In Waldorf education, teachers and pupils resolutely pursue the path of interest and empathy through all age groups and in all subjects. One subject in particular can illustrate the stages along this path because this subject – foreign language teaching – is most closely connected with otherness and foreignness.

Opening up instead of foreignness

The new French teacher turns on the CD player in class: the gentle sound of surf and waves breaking. She sits down on a chair at the front of the class and starts to row with her arms. In doing so, she tells, in French, how at low tide eleven-year-old Jacques Cartier likes to sit in the wreck of a boat on the beach at Saint Malo and dream about great journeys around the world.

The pupils are spellbound. This is exciting. They open up to the teacher and understand more than they would have done purely with their reason if they had just read the foreign text. “What was I telling?” the teacher asks. Pupils raise their hands and want to show that they understood everything. The one pupil who before protested loudly when the previous teacher said even just a few words in French has become one of the keenest. He has found the path to opening up. Vocabulary and grammar are not the primary concern at this stage: he has experienced it.

Interest instead of the experience of distance

This middle school teacher has an engaging and vivid way to telling stories so that the pupils experience success and even forget that a foreign language is being spoken. In addition, she introduces constant variety to her lessons. There are always little games which have no didactic purpose. Soon she reaps the best reward that a teacher can reap: always small groups of pupils come to her at the beginning of the lesson and ask: “What are we doing today?” The question is driven by interest. The answer is not actually the important thing.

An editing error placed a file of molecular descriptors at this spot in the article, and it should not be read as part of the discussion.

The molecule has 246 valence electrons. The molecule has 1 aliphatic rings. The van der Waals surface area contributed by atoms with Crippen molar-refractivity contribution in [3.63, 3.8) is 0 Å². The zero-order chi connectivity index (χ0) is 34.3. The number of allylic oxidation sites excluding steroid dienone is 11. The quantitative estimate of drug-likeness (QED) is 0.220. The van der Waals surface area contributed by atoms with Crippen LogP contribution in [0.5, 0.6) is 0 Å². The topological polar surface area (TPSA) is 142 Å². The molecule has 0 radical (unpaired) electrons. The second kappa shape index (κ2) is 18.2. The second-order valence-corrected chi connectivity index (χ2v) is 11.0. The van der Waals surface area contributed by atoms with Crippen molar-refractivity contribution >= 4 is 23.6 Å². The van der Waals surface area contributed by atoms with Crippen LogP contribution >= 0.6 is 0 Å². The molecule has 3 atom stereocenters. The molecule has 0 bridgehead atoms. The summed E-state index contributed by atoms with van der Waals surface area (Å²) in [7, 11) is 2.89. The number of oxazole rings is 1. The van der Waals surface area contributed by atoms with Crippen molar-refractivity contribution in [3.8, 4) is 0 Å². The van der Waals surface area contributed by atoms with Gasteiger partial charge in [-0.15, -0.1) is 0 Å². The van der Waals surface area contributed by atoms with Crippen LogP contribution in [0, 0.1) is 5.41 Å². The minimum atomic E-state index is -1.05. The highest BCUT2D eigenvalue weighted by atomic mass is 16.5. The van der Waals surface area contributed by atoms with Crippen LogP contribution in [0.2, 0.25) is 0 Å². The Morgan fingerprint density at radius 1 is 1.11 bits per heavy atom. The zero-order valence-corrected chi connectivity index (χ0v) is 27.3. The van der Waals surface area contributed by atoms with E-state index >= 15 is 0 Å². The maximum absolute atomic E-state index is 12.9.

Such an attitude to a foreign language has, if it becomes habitual, a positive influence on the social behaviour of the class. If a guest or new class mate arrives, the pupils spontaneously show interest and curiosity towards what is new.

Trust instead of caution

Everyone understandably has a certain fear of improvising in public. But in the restricted public environment of the class community this gradually changes because the pupils sense that, although they face a challenge, the teacher is there to protect them from embarrassment.

In a class 6, the pupils are asked to retell a story they have read, in front of the class and without referring to notes – but they may have a friend sitting beside them who has notes and who is allowed to help them out if they get stuck. That takes a weight off them and each one tries to give their mini presentation without help.